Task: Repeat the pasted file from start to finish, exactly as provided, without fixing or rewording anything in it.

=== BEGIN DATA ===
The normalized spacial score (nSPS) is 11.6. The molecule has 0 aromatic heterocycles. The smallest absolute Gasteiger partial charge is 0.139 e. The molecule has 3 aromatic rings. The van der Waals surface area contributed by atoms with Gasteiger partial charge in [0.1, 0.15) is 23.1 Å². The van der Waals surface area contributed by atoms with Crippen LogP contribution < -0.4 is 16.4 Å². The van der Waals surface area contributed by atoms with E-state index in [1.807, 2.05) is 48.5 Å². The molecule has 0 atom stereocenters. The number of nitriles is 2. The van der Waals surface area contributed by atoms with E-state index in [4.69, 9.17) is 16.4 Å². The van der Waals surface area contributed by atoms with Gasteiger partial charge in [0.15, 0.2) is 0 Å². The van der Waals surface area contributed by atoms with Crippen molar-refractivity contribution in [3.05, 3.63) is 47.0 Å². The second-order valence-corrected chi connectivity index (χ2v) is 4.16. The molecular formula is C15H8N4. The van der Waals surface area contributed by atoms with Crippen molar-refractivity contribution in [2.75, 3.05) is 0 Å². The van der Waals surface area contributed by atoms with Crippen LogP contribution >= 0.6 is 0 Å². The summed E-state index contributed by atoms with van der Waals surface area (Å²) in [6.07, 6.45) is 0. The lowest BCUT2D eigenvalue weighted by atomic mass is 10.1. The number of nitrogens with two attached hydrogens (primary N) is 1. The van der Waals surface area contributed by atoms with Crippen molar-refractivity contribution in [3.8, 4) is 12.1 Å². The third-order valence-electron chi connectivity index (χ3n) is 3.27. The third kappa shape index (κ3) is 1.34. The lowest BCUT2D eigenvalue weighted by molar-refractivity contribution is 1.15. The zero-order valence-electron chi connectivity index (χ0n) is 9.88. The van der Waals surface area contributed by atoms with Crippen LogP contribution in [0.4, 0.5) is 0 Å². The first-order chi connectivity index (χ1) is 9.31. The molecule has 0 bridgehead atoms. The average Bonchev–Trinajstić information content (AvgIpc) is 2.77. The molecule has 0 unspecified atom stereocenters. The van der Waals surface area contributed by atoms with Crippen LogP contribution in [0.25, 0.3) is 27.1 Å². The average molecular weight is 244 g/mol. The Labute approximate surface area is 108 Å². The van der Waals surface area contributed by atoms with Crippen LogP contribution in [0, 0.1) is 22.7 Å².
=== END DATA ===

The normalized spacial score (nSPS) is 11.6. The molecule has 0 aromatic heterocycles. The smallest absolute Gasteiger partial charge is 0.139 e. The molecule has 3 aromatic rings. The van der Waals surface area contributed by atoms with Gasteiger partial charge in [0.1, 0.15) is 23.1 Å². The van der Waals surface area contributed by atoms with Crippen LogP contribution < -0.4 is 16.4 Å². The van der Waals surface area contributed by atoms with E-state index in [1.807, 2.05) is 48.5 Å². The molecule has 0 atom stereocenters. The number of nitriles is 2. The van der Waals surface area contributed by atoms with E-state index in [4.69, 9.17) is 16.4 Å². The van der Waals surface area contributed by atoms with Gasteiger partial charge in [0.15, 0.2) is 0 Å². The van der Waals surface area contributed by atoms with Crippen molar-refractivity contribution in [3.05, 3.63) is 47.0 Å². The second-order valence-corrected chi connectivity index (χ2v) is 4.16. The molecular formula is C15H8N4. The van der Waals surface area contributed by atoms with Crippen molar-refractivity contribution in [2.75, 3.05) is 0 Å². The van der Waals surface area contributed by atoms with Crippen LogP contribution >= 0.6 is 0 Å². The summed E-state index contributed by atoms with van der Waals surface area (Å²) in [6.07, 6.45) is 0. The lowest BCUT2D eigenvalue weighted by atomic mass is 10.1. The number of nitrogens with two attached hydrogens (primary N) is 1. The van der Waals surface area contributed by atoms with Crippen molar-refractivity contribution in [3.8, 4) is 12.1 Å². The third-order valence-electron chi connectivity index (χ3n) is 3.27. The third kappa shape index (κ3) is 1.34. The lowest BCUT2D eigenvalue weighted by molar-refractivity contribution is 1.15. The zero-order valence-electron chi connectivity index (χ0n) is 9.88. The van der Waals surface area contributed by atoms with Crippen LogP contribution in [0.4, 0.5) is 0 Å². The first-order chi connectivity index (χ1) is 9.31. The molecule has 0 bridgehead atoms. The average Bonchev–Trinajstić information content (AvgIpc) is 2.77. The molecule has 0 unspecified atom stereocenters. The van der Waals surface area contributed by atoms with Crippen LogP contribution in [0.25, 0.3) is 27.1 Å². The average molecular weight is 244 g/mol. The Labute approximate surface area is 108 Å². The van der Waals surface area contributed by atoms with Crippen LogP contribution in [0, 0.1) is 22.7 Å².